S2.2 Welcoming the Sceptic, Inviting the Questions

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Science is a system, a methodology, that is used to approach empiric truth. It is a construct by which we ask questions, search for answers, and attempt to construct working theories of the world and universe around us. Nothing more, nothing less. Perhaps the most important part of being a scientist is curiosity, having an inquisitive mind that wonders at the world around oneself. Of course there is more to it than just asking questions. Doing science then entails figuring out a way to answer that question, collecting the necessary data, performing the proper analyses, and then drawing the proper conclusion to answer the question that one set forth to answer in the first place. But the question always comes first. 

We should never be afraid to ask scientific questions in good faith. Nothing should be out of bounds as long as curiosity and a search for truth is the driver of the question. As soon as one begins to engage in science, it becomes painfully, and excitingly obvious how little we know about the world around us. Even well founded theories can be questioned and tested. For example at CERN at the beginning of the decade scientists thought particles had exceeded the speed of light, something that challenged the theory of relativity, one of the most foundational physics theories in existence. Although a faulty wire was subsequently found and relativity was upheld as a theory, the fact that something so cherished and foundational could be openly questioned is one of the beautiful aspects of science. In medicine things that we have thought for many years, such as the transfusion goals for blood products, proper ways to prevent infections or do procedures, and even the composition of an “ideal” healthy diet are constantly being challenged and redefined.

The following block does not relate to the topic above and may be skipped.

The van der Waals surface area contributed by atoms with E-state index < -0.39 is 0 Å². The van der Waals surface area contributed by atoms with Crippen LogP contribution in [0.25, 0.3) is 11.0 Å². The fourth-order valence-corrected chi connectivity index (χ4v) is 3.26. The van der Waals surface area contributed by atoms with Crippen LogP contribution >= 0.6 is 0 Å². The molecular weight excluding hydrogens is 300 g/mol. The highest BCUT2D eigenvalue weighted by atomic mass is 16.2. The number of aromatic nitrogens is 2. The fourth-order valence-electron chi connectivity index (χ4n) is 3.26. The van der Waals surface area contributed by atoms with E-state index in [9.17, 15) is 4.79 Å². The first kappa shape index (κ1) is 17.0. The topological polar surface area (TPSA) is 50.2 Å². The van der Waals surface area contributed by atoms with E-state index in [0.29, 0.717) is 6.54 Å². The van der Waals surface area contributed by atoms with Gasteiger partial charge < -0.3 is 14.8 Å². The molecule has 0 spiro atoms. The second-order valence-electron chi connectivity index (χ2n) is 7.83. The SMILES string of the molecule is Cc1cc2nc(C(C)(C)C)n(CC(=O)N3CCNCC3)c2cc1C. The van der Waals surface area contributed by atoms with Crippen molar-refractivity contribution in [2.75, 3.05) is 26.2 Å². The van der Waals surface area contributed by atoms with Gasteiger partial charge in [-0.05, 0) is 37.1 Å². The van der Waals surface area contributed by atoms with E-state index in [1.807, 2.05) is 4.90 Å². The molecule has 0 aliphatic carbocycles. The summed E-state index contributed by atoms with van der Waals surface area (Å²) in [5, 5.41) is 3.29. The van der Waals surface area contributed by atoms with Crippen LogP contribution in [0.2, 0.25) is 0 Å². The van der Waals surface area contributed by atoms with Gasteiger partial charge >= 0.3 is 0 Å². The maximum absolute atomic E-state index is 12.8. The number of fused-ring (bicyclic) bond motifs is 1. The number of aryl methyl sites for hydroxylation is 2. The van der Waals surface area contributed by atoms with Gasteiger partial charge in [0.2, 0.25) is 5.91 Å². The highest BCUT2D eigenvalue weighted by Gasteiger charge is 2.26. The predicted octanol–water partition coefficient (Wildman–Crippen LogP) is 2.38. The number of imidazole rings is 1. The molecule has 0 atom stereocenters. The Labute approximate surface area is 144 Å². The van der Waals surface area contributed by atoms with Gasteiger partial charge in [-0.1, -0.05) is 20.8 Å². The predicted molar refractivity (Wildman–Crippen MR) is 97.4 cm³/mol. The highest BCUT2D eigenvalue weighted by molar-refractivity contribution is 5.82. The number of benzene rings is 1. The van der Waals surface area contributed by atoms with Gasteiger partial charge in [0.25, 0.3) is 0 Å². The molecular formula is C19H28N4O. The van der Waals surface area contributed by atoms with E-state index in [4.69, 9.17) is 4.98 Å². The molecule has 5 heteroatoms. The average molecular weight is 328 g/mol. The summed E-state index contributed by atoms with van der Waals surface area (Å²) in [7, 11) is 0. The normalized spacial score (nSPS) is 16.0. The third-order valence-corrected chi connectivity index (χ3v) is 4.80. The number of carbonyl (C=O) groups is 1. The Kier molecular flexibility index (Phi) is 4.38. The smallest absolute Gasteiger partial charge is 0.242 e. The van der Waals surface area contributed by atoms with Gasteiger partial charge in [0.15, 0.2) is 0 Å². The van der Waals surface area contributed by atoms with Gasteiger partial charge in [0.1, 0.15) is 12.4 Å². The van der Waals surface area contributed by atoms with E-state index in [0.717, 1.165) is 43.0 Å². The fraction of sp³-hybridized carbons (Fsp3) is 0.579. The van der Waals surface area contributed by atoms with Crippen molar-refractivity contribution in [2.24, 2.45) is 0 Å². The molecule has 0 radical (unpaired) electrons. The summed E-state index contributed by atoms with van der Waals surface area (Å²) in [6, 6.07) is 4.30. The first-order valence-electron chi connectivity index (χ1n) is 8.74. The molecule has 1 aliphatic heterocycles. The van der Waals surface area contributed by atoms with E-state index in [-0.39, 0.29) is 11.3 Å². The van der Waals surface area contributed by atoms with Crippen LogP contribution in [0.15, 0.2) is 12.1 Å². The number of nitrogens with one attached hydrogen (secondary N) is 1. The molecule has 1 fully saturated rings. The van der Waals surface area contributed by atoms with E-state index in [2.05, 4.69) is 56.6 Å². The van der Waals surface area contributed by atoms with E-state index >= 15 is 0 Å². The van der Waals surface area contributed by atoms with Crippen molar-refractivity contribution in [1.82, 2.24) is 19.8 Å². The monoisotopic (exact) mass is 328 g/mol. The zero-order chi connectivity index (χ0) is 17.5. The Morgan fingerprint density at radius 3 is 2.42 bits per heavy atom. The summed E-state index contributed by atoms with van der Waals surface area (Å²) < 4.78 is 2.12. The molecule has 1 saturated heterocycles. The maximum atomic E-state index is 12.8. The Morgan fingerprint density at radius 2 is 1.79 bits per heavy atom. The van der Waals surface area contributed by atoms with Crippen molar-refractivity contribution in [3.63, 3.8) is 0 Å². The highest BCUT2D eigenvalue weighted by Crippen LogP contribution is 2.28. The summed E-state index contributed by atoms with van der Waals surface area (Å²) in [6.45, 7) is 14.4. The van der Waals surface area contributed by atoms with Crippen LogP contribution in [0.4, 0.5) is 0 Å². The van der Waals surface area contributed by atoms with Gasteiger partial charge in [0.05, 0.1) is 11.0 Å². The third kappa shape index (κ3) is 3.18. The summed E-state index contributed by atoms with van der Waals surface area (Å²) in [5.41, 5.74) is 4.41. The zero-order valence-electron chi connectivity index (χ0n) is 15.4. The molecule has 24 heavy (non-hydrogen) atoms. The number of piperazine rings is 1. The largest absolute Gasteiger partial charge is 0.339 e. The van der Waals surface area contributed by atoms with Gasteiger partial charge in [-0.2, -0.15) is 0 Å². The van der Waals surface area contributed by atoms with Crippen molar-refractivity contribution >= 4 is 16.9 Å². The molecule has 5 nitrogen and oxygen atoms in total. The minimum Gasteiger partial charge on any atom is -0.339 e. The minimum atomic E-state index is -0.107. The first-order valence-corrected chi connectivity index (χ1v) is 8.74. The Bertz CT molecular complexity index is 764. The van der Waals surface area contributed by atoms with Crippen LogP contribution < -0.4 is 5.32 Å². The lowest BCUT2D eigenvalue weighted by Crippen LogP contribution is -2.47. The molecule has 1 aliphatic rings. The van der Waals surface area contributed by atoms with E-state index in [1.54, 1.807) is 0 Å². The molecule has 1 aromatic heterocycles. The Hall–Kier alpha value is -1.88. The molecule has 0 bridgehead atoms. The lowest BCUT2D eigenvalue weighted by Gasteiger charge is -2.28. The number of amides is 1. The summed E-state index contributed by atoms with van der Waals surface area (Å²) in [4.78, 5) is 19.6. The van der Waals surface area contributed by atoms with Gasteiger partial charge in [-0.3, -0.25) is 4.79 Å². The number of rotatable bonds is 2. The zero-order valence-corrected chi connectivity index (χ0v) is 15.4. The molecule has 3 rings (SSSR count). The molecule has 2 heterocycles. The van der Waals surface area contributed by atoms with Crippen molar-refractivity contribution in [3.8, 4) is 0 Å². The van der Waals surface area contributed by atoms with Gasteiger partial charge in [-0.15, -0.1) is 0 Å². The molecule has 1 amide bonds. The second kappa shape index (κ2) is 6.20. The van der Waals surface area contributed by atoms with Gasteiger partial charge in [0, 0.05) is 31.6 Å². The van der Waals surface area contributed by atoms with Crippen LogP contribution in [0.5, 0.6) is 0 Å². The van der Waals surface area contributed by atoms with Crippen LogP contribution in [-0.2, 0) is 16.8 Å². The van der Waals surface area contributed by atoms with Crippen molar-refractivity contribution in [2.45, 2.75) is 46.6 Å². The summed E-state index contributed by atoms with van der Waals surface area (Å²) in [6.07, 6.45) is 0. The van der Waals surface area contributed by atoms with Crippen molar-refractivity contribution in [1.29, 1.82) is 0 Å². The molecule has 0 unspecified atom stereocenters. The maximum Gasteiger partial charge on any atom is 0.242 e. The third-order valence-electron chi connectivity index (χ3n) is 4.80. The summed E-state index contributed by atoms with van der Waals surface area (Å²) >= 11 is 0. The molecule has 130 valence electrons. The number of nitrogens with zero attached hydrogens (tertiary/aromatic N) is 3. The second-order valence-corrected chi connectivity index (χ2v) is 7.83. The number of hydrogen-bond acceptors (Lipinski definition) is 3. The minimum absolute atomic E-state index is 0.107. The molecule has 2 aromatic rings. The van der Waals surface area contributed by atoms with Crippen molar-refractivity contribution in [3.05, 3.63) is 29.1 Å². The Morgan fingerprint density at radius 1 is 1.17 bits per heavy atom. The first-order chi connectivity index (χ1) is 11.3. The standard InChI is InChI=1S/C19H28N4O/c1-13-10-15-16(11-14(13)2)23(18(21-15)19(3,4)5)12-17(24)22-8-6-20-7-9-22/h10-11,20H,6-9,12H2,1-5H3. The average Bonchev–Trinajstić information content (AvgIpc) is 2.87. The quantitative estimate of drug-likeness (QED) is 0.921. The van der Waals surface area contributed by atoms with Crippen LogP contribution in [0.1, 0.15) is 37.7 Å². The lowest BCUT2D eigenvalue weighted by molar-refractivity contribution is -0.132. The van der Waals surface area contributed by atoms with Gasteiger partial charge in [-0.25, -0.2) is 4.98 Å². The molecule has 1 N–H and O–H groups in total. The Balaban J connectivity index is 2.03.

Concerningly there are topics that people are often discouraged from questioning or challenging. When one is unable to challenge or question a particular theory or teaching this is dogma and not science. Three notable examples are evolution by natural selection as the driver of organismal progression to advanced life forms, global warming induced by human actions, and the safety of specific vaccines. First let me clarify that there is great evidence for all three of these points (although for natural selection the specific mechanisms and probability of such a feat occurring is still debated freely and the safety of the common vaccines on the schedule has been well validated although there have definitely been harmful vaccines given in the past). The point is not whether any of these three theories are right. The point is that practitioners of science should ALWAYS be allowed the latitude to question and experiment in order to get closer to the truth. Any time science attempts to limit questions this is simply not science. Skeptics and questions are always welcome to science as long as they want to do science- that is ask questions and address those questions with the proper methods, data, analyses, and conclusions. To limit questions in science is to limit the beauty of the discipline and hamper the search for truth

Published by JR Stanley

I am an MD, PhD student, training to be a physician scientist, with a deep interest in science, faith, and living life as an adventure. Join me as I entertain ideas from new findings in science, evolving interpretations of faith, and experience life one day and one adventure at a time.

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